Tuesday, October 20

Oratory Worship and Sermon on the 29th Sunday in Ordinary Time

The texts for Sunday October 18th 29th Sunday in Ordinary time is a portion of Isaiah 53 (the Suffering Servant) Hebrews 5:1-10 Christ as High Priest and of the order of Melchizedek, and Mark 10 James and John ask to sit on Jesus' right and left.  The Gospel passage ends with "The Son of Man did not come to be served, but to serve and give his life as a ransom for many."

Taking the end of the Gospel portion and the theme of Christ as High Priest and Isiah suffering servant, I found myself drawn to reflect on the crucifixion.  I've been reading James Cone over the last year or so and am at the moment reading The Cross and the Lynching Tree, and am convicted by Cones claim and challenge that American theology can't fully comprehend the cross without relating it to the lynching tree.. One of the presentations at the NPTS Symposium this year argued for an interpretation of Isaiah 53 as the lynching of the suffering servant, as a means of taking up James Cone's challenge and exhortation.

In my sermon I drew out an implication of making this connection, especially in light of Jesus' replay to James and John's blustery assertion that they could be baptized with the baptism Christ was to be baptized and drink his cup. Jesus' says they indeed would.  The Apostles all, except John died martyr deaths, they indeed drank the cup Jesus drank.  The Martyrs and Saints of the early centuries of the Church drank that cup. The martyrs of the faith, were lynched as Christ was. It dawned on me and I said this in the sermon, that those who were lynched in this country, Blacks and other minorities who were lynched by whites are martyrs, who were baptized and drank the same cup as Jesus Christ.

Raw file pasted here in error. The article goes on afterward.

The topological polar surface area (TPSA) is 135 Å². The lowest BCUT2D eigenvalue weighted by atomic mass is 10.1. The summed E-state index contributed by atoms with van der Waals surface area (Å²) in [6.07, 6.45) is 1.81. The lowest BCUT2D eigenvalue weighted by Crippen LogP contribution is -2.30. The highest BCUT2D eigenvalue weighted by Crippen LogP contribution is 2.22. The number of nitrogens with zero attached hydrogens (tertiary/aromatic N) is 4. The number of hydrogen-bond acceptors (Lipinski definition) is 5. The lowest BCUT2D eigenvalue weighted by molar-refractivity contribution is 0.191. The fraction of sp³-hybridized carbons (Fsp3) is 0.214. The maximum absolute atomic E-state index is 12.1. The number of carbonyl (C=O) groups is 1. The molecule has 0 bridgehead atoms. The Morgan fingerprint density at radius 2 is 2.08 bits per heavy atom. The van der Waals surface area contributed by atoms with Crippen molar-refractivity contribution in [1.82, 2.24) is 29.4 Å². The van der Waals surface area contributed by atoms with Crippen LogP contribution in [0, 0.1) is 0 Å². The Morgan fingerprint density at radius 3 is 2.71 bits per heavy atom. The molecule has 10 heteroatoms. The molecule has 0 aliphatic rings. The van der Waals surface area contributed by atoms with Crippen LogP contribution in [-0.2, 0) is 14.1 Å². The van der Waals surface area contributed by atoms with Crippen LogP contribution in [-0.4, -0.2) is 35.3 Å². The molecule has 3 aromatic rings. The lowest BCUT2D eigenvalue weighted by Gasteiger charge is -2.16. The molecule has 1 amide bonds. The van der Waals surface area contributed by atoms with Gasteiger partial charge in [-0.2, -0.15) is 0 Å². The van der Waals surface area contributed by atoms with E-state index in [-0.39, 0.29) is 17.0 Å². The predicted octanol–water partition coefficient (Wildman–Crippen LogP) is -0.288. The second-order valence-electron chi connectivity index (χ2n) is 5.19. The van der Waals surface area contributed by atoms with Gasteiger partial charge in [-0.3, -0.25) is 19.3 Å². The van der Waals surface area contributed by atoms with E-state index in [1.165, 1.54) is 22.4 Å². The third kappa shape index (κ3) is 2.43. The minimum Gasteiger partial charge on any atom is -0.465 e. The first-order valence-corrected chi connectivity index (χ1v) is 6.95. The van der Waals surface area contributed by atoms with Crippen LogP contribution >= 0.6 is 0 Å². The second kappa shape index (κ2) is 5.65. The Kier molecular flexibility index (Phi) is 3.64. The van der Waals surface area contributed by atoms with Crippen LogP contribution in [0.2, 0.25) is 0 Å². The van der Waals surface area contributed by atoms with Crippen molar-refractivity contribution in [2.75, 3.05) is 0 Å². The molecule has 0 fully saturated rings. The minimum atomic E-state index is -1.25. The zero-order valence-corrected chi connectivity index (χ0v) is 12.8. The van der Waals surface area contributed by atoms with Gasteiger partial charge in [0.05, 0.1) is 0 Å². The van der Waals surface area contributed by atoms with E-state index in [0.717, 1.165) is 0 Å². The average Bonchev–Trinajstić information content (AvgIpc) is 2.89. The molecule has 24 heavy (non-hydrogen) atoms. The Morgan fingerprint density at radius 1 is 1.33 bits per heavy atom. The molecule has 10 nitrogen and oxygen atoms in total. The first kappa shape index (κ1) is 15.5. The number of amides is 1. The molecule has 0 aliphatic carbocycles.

I said a good bit more but I didn't write a manuscript and there isn't a recording and I can't quite reconstruct my meditation on these passages and lynching in the United States by whites of black and other people o color.  But by speaking of those who were lynched as martyrs, something of the reality of martyrdom opened up to me that hadn't been in touch with before.

As I prayed the Eucharistic prayers and lifted up the bread and wine, there was an added dimension of depth, and horror, and beauty. I had a deepening sense of Christ presence as I named the presence of those who have been lynched as martyrs of the faith. And I sensed that through Christ and this bread and wine, I was joined with those who were lynched and all the martyrs and saints . Taking into myself the body and blood of Christ suddenly had a reality to it that it had never had before.